www.GameInformer.com
Switch Lights

The lights are on

What's Happening

I'm A Little Tired of HD Remakes

Lately the game industry has been deluged with a nonstop stream of remakes. It seems that game developers are rather fond of redoing their old titles in high definition and some small improvements.

Classic last-gen titles like Sly Cooper, Shadow of the Colossus/Ico, and Halo 1 have all received their moment in the sun (again) with a shiny new coat of high definition graphics. These remakes have generally sold well to a generally positive audience. Gamers welcome the chance to play classics from years past with modern graphics.

Yet for all this enthusiasm, I for one am a tad leery of the remake train. Is it cool to be able to play some of my favorite childhood games in HD? Yes, definitely. I have so many fond memories of Halo 1's co-op campaign. Paying a little to experience it again seems great.

Yet even with my enthusiasm for replaying the classics, there remains a nagging worry that cannot be dismissed. What if HD remakes are hurting the game industry?

Look at the very inherent concept of a remake. Publishers take an old, outdated game that probably isn't selling much and translate that game onto a new console. Remakes tend to offer vastly improved high definition graphics or alternate controls while keeping the core experience unchanged. Although there is a new veneer on it, you are still playing the same game.

That's what bugs me, really. Viewed in a cynical light, HD remakes are game publishers releasing a game that's already sold millions of copies onto a new console so it can sell millions more. Even better for the publisher, a remake is a totally safe investment as the game has already proven that it can sell. The rest is a matter of engineering: rebuilding the graphics system around the same game. Everything else stays the same.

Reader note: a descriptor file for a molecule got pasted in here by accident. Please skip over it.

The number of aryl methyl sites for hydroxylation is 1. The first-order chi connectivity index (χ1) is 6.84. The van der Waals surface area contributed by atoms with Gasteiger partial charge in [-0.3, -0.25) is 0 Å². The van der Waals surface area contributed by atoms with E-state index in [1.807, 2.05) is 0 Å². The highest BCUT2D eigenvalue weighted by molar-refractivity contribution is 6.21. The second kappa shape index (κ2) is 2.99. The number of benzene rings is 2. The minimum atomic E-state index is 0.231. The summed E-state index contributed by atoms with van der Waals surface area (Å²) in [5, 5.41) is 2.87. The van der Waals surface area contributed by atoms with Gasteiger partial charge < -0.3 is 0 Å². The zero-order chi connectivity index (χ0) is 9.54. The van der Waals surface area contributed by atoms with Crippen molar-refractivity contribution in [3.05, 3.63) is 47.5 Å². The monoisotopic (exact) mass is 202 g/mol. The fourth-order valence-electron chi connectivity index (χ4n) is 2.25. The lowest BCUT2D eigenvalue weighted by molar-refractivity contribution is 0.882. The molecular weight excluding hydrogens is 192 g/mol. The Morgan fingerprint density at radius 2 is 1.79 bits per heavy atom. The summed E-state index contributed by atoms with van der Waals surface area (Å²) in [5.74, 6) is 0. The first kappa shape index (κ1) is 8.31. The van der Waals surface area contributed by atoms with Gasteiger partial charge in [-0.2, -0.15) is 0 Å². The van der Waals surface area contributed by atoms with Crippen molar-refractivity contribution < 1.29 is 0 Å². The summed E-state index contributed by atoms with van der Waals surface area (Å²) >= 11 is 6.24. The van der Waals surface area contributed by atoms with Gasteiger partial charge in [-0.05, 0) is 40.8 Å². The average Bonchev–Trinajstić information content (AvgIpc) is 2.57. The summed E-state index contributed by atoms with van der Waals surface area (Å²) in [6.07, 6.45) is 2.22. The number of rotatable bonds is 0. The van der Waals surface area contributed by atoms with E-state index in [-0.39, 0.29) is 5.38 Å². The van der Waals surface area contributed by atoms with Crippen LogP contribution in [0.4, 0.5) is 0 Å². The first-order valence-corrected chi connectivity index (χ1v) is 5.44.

Doesn't that sound sort of sleazy? In essence, game developers are making money on our fond memories. Some of you may be content to hand over those dollar bills in order to get that blast of nostalgia, but there are some cases where remakes are visibly hurting the industry.

Look at Square Enix. Back in the '90s they published Chrono Trigger, an absolutely phenomenal game that is still considered one of the best RPGs ever made. Fans loved it. Unfortunately, the series fell victim to Firefly-it is and was cancelled after only one sequel. That sucks. I'm not saying there should be a new Chrono game every year like Call of Duty, but some new content would have been nice. But what does that have to do with remakes?

If there's one thing Square Enix is very good at, it's rem-releasing old games. Over the course of the last fifteen years after the original release of Chrono Trigger on the SNES, it has been remade for PSone, Nintendo DS, Wii Virtual Console, PSN, iPhone and Android. There have been more remakes of Chrono Trigger than actual entries in the series.

That's ridiculous. There's plenty of demand for a sequel, too. The fans want one so bad that some tech-savvy fans tried to program their own. Square Enix shut them down.

That is a case where the endless train of remakes is actively interfering with the chance of a sequel. Much as I like Chrono Trigger for the second time on my iPod Touch, I'd like a sequel even more. Seriously, it would be great if Square Enix could stop the remakes for five seconds and focus on making new content.

What I'm afraid of is that Square Enix's infuriating behavior will become the industry standard. Imagine if Valve announced an HD remake of Half-Life 2. Their fans would be furious because they don't want a remake. They want Half-Life 3. New content always, always trumps old stuff re-released with spruced up graphics.

Whatever. In the meantime, I'll pay for every Chrono Trigger remake that comes out just to show Square Enix that there is still money in that franchise. For the love of Thor, make a sequel. Please.

What do you think? Are HD remakes good for the industry?

comments
    1 2 Next